But I'm not superstitious!

It was Friday the thirteenth. On the way to the airport the cab driver remarked that it was a good day for business. So few of his colleagues had shown up for work that he got most of the better paying trips to the airport.

''I'm not superstitious,'' he claimed, unmindful of the ''good luck'' charms dangling above his window. But when the cab fare and my tip totaled thirteen dollars, he pushed the tip back at me, flustered. ''No way am I going to sign a fare receipt for thirteen dollars on Friday the thirteenth.''

How many of us, I wonder, like that cab driver, are certain we're not superstitious? Yet perhaps we fear that something dreadful might happen to us when, for instance, a Friday falls on the thirteenth. If so, we're believing in an evil force beyond our control. That's all superstition is, really -- a belief that harm can be manifested through a person, an object, a condition or circumstance.

''Superstition and understanding can never combine,'' n1 writes Mary Baker Eddy, the Discoverer and Founder of Christian Science. We need a spiritual understanding of the pure goodness of God, divine Love, in whom is no evil. Because God never made evil, in reality there is no hidden force in the universe to haunt or hurt mankind. Furthermore, any belief we may be holding to, that evil has power over us or anyone else, can be eliminated through a better understanding of God.

n1 Science and Health with Key to the Scriptures, p. 288.

Christ Jesus' clear understanding of God's infinite goodness enabled him to cast out devilish impositions of sickness and sin. For example, the Gospel of John tells us of an instance when Jesus healed a man who had been blind from his birth. The disciples asked, ''Master, who did sin, this man, or his parents, that he was born blind?'' Jesus answered, ''Neither hath this man sinned, nor his parents: but that the works of God should be made manifest in him.'' n2 Then Jesus proceeded to heal the man. Understanding the supremacy of divine Love, he was able to nullify the false belief in an evil cause and effect.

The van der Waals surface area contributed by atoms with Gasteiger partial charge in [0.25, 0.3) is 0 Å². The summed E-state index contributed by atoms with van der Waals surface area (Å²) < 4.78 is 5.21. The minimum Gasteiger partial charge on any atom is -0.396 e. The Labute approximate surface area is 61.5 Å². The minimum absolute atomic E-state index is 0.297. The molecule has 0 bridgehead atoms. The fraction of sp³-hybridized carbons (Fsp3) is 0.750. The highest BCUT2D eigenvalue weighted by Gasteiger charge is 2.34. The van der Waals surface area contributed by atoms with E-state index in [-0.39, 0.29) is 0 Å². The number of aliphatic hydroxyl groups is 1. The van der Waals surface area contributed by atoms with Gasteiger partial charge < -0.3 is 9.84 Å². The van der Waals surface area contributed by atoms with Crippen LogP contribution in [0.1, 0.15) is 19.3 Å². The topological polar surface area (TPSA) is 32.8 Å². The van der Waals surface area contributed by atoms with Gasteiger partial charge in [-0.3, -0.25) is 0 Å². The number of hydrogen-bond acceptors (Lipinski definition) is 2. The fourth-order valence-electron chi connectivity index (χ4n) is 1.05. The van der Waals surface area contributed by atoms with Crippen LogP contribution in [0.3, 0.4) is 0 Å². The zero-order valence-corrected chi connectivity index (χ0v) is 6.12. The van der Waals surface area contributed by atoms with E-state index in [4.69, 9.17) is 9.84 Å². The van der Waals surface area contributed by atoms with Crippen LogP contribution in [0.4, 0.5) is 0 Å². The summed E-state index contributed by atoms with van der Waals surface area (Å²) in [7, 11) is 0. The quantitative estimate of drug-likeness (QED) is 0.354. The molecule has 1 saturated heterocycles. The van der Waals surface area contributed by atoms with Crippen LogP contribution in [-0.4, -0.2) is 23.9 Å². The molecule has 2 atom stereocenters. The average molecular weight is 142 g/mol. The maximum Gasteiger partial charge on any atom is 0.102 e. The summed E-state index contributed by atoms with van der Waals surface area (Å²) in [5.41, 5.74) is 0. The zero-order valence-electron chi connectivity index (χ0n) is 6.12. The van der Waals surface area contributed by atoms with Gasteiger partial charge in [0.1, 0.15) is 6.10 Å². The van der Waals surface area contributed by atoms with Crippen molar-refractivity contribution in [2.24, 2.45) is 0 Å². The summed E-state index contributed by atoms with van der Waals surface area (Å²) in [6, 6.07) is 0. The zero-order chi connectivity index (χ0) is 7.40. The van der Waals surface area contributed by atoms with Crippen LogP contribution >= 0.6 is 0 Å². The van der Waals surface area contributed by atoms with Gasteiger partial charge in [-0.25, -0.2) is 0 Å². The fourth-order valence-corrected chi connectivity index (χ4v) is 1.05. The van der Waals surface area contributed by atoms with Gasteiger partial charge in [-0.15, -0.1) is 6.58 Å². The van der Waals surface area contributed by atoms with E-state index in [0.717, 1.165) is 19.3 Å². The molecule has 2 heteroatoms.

Evil has no validity; and it has no authority other than what we assign to it. For example, one individual may consider a certain object or condition malevolent, whereas the same thing may not affect someone else.

n2 John 9:2, 3

A striking example of this came to light shortly before our family relocated. A dear neighbor, while saying goodbye, remarked: ''I'm so glad things worked out well for you. After your husband planted all that ivy in your front yard I expected something bad to happen to you. I wouldn't dare plant ivy -- it's bad luck, you know.'' Then she smiled and said, ''But you don't believe in bad luck, do you?''

I was grateful she recognized the harmony that Christian Science had brought to our lives, though she never inquired about its teachings. Perhaps she would see, in time, that our recognition of God's power had nullified the fear and suffering we might have experienced if we had believed the same superstition - or believed that superstition, in itself, has any power.

''Divine metaphysics, as revealed to spiritual understanding,'' Mrs. Eddy writes, ''shows clearly that all is Mind, and that Mind is God, omnipotence, omnipresence, omniscience, -- that is, all power, all presence, all Science. Hence all is in reality the manifestation of Mind.'' n3

Science and Health, p. 275

When we more fully understand the unreality of every belief in evil, and realize more consistently the reality of God, good, not only will we be able to declare, ''But I'm not superstitious!'' We'll increasingly be able to prove it in healthier and more harmonious living. DAILY BIBLE VERSE O taste and see that the Lord is good; blessed is the man that trusteth in him. Psalm 34:8

of 5 stories this month > Get unlimited stories
You've read 5 of 5 free stories

Only $1 for your first month.

Get unlimited Monitor journalism.